2022 | 2

Recent Submissions

Now showing 1 - 14 of 14
  • Review
  • Article
    Editorial. Teaching with Short Films
    Knauss, Stefanie; Mäder, Marie-Therese (2022)
  • Article
    Experiencing Responsibility: A Phenomenological Approach to the Teaching of Media Ethics
    Mäder, Marie-Therese (2022)
    One central concept in media ethics – and more broadly, in the field of applied ethics in general– is “responsibility”. The contribution asks how can the term “responsibility” productively be considered in the class room? Since responsibility is always tied to agents, their actions and the consequences of these actions, the agents involved in the spaces of production, representation and consumption are identified. The phenomenological method of “lived experience” on which I draw as a pedagogical framework offers a particularly fruitful approach to put responsibility into practice. The framework puts the students’ viewing experience at the center of the considerations. In the second part of the contribution the considerations are discussed in the context of the short documentary 4.1 Miles (Daphne Matziaraki, GR/US 2016, 22 minutes). The film deals with the refugee crisis on the Greek island Lesbos, following the captain of a coast guard ship with his crew.
  • Article
    Flipping (and Giving) the Script: Using Short Films in Religion Exams
    Derry, Ken (2022)
    For many years now I have put a question on the final exam in various religion courses that asks students to apply ideas from the course to a short film screened during the exam. This is a film we have not watched or discussed before, so it is essentially new data for the class. In this article I discuss some of the challenges I encountered when I began using short films in exams and how I resolved them. I also discuss the many advantages of this approach, some of which I had anticipated (or at least hoped for), while others surprised me. These surprises include congruencies between using short films in exams and principles of trauma-informed pedagogy. The article includes specific examples from three courses of exam questions and films, and answers that three students provided.
  • Review
    Manga Review. Yūji Kaku, Jigokuraku / Hell’s Paradise
    Grilz, Katharina-Maria (2022)
  • Review
    Music Review. Billie Eilish, Happier Than Ever
    Merkert, Katharina Luise (2022)
  • Article
    Teaching Religion and Gender with THE COHEN’S WIFE (IL 2000)
    Knauss, Stefanie (2022)
    In this contribution, I reflect on my experiences with teaching the short film THE COHEN'S (ESHET KOHEN, Nava Nussan Heifetz, IL 2000, 23 min.) to critically analyze the constructedness of media as well as of gender and religious identities, and their mutual, complex relationships. I briefly present the context in which I teach with this film, discuss my choice of it as a “teaching partner”, and the pedagogical approaches and tools I use to work with it in the classroom, before elaborating on some details of what the film teaches my students. I conclude with some ideas for future changes when teaching with THE COHEN'S WIFE, based on my experiences so far.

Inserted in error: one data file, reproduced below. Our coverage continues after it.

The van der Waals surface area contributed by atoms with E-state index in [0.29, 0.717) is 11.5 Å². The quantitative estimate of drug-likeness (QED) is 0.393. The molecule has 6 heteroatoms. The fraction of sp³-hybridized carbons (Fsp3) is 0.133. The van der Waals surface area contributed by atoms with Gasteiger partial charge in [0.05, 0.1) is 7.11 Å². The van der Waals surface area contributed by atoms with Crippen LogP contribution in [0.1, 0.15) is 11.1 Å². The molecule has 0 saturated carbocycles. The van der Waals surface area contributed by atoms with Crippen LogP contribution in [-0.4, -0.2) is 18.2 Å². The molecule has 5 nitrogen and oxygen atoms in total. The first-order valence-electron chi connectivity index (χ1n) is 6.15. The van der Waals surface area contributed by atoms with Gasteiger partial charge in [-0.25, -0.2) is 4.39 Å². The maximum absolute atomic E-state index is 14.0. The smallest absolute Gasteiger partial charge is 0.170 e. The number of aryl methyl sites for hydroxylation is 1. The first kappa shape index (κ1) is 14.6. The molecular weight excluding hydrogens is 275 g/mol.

• Article
    Theories of Religion Easily Introduced with Bruno Bozzetto’s A LIFE IN A TIN (IT 1967)
    Pezzoli-Olgiati, Daria (2022)
    A short animation film from the Sixties facilitates the access to theories of religion that react and conceptualise the changes of a decade that has largely influeced the way, we think of religion and the study of religion today.
  • Article
    “Short Film Is Where Innovative Storytelling Is Born” Using the Science Fiction Short Film in the Religious Studies and Sociology Classroom
    Ornella, Alexander Darius (2022)
    “Short film is where innovative storytelling is born” – the website shortoftheweek.com, a curated short film website, boldly and proudly declares. Such a bold and proud statement draws attention because short films lead a Cinderella existence: too often neglected, ignored, or not taken seriously, yet immensely rich, rewarding, and provocative. Their length but also their rich opportunities for engagement and immersion make short film an ideal conversation partner in the religious studies and the sociology classroom. The speculative fiction short, the science fiction short, and the documentary short are particularly able to document, address, visualize – and thus render visible – structures and hierarchies of power, financial and economic interest, gender, or resource distribution and the fears and anxieties about what it means to be human. This contribution demonstrates that shorts, in particular science fiction shorts, can act as conversation partners in the religious studies and sociology classroom, even if the student-audience might not be particular avid science fiction film fans. In this contribution, I make references to three shorts, RISE (David Karlak, USA 2016), CODE 8 (Jeff Chan, USA/Canada 2016), BLACK SHEEP (Ed Perkins, UK 2018), and will provide a more in-depth discussion of the use of RISE in the classroom.